Just as with the creationist and intelligent design writers, if any of the current crop of atheist authors believe that they have some new insights or arguments in religious studies, religious history, theology or science and religion, they are invited to submit manuscripts to a leading publication in the appropriate field. Otherwise, their writings will not be taken seriously by professional scholars in these fields.
Some prominent journals in the field of religious studies and religious history include Religious Studies: An International Journal for the Philosophy of Relgion, Religion and Theology and the Journal of Religious History. Some leading journals in the field of science and religion include Theology and Science and the Journal for Interdisciplinary Research on Religion and Science. Each of these websites includes a facility for submitting papers.
The process of peer review has been an essential part of both scientific research and the larger world of scholarly communication for centuries. It requires a huge amount of time and effort on the part of researchers, both to prepare manuscripts for peer review and also to review manuscripts written by other researchers. But the resulting peer-reviewed journals and conference proceedings are of significantly higher quality as a result. While the process is certainly not foolproof, and lapses have occurred of both types (accepting bad papers and rejecting good papers), it has demonstrated itself to be a highly effective means of uncovering truth.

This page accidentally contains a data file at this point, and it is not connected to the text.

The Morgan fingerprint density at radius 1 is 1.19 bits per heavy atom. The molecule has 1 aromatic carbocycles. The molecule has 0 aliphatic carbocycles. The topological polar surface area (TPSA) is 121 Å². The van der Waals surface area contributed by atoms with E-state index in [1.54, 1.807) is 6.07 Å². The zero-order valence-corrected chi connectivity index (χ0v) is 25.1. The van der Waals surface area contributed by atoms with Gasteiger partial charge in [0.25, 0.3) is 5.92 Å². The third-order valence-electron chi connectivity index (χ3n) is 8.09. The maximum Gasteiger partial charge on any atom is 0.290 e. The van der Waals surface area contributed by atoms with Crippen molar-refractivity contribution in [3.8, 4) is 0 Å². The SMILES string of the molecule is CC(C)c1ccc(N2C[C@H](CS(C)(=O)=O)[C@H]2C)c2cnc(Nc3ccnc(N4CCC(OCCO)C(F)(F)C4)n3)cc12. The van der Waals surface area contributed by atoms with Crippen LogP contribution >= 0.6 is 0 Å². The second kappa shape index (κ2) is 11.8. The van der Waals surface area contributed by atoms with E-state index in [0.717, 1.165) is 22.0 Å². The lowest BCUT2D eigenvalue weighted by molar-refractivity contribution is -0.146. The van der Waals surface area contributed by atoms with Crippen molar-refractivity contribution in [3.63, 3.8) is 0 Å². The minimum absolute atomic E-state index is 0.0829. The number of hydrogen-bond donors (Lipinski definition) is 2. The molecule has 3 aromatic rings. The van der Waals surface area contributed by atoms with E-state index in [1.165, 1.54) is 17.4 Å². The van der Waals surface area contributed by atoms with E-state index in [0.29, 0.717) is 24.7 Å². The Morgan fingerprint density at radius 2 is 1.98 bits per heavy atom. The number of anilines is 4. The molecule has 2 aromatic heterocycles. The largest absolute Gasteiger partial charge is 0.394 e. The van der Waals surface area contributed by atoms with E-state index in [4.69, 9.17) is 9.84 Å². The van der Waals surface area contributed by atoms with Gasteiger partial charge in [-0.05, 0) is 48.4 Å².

With regards to both the creationist-intelligent design literature and also the "new atheist" literature, it is significant to note that, as far as anyone can determine, hardly any of these writers have even attempted, much less succeeded, in publishing their work in reputable peer-reviewed academic journals. This literature may be cast in scientific terminology, include references to history or philosophy, and have other trappings of serious scholarship, and may be persuasive to those who lack professional training in the particular fields of science, religious history or philosophy, but it is not real professional scholarship.
See also Atheists,
What is science?.